CENTRAL OFFICE AND SCHOOL ADMINISTRATORS
You Can’t Be What You Can’t See: Creating and Sustaining a Globally Competent Culture of Learning
Chris Scott, Assistant Professor of Education Policy, Organization and Leadership, UNC-Chapel Hill
The demanding and often complicated challenge of school and district leadership often positions leaders to combat the “one more thing to do” attitude when implementing school improvement. The presenter will prompt leaders to reflect on aspects of instructional leadership and school improvement – including systems and processes management, human and financial resource alignment and professional development commitments – to assess and evaluate the extent to which they promote globally aware school cultures. By considering initiatives such as Social Emotional Learning, Problem-and Project-Based Learning and Restorative Practices, school and district leaders can identify strategies to shape school culture to increase students’ global competency.
   

Exhibitors

       
       
     
 

Program Material

Required for CEU credit: To maximize your experience during the symposium and to earn 1.5 Continuing Education Units (CEU) you will need to read and complete the preparatory materials, attend the full symposium and submit a required assignment and completed study guide AFTER the program. The study guide has questions to be answered before attending the October program and afterwards.
 
  1. October 3, 2018: The required study guide prompts you to assess your own “news literacy” and consider the relationship between global competence and media literacy. This week’s suggested reading explores what it means to “teach for global competence.” Anthony Jackson, who leads the Center for Global Education at the Asia Society, stresses that “Fostering students’ global competence is an accessible, practical possibility that is not beyond the reach of the average teacher.” The Center for Global education and the OECD (Organization for Economic Co-operation and Development) identify the following as key aspects of global competence. Globally competent youth:
    • Investigate the world beyond their immediate environment by examining issues of local, global or cultural significance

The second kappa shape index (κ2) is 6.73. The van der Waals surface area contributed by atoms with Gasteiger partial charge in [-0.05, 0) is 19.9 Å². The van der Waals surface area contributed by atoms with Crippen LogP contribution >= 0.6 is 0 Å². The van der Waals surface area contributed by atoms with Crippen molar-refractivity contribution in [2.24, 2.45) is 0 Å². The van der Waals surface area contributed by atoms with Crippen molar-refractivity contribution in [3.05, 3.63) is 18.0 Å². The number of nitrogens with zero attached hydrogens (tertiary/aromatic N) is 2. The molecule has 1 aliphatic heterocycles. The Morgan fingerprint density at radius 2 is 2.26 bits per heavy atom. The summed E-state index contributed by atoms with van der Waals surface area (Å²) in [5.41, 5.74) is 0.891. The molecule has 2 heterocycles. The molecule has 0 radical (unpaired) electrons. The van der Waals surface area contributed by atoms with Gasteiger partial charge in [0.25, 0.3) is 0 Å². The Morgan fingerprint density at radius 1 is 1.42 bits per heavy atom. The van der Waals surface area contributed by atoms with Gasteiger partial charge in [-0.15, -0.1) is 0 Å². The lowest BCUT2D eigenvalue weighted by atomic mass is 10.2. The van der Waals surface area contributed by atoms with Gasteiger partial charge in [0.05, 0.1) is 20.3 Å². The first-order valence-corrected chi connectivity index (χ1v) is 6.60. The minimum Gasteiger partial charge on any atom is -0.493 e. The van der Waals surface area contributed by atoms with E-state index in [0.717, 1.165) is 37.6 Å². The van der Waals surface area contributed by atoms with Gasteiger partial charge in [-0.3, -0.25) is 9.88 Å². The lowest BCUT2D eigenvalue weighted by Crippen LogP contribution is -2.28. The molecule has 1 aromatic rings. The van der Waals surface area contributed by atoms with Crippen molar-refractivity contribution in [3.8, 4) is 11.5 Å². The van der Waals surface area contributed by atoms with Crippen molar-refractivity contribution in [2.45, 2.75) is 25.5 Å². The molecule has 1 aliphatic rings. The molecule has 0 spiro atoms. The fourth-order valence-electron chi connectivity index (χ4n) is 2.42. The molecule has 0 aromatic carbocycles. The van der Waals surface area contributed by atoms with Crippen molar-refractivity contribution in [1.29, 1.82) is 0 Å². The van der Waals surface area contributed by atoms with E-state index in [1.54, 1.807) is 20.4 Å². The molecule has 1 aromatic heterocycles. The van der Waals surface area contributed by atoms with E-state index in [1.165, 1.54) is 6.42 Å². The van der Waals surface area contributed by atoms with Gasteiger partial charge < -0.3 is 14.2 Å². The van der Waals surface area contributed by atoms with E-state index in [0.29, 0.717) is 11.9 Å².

• Recognize, understand and appreciate the perspectives and world views of others
    • Communicate ideas effectively with diverse audiences by engaging in open, appropriate and effective interactions across cultures
    • Take action for collective well-being and sustainable development both locally and globally.
      To further educate yourself or refresh your knowledge of the fundamentals of globally competent teaching practices, read pages 7-16 of Teaching for Global Competence in a Rapidly Changing World. Published by Asia Society’s Center for Global Education and OECD, this pdf guide can be accessed here.
  2. October 9, 2018: Explore what’s trending around the world. Global Voices aims to build understanding across borders by curating, verifying and translating news and stories from around the world. The site publishes articles in English and 40 additional global languages.

Lodging & Directions

Holiday Inn Express
919-489-7555
6119 Farrington Road, Chapel Hill, NC 27517
Rate: $99.00, guaranteed until September 18, 2018
Rooms can be booked by calling the hotel directly and mentioning the group code “K-12” or by following this link
Courtyard by Marriott
919-883-0700
100 Marriott Way, Chapel Hill, NC 27517
Rate – $139.00, guaranteed until September 16, 2018
Rooms can be booked by calling the hotel directly and mentioning the K-12 Global Education Symposium room block or by following this link
Hampton Inn & Suites Carrboro
919-969-6988
370 East Main St. Unit 100, Carrboro, NC 27510
Rate – $139.00, guaranteed until September 18, 2018
Rooms can be booked by calling the hotel directly and mentioning the group code K-12 or by following this link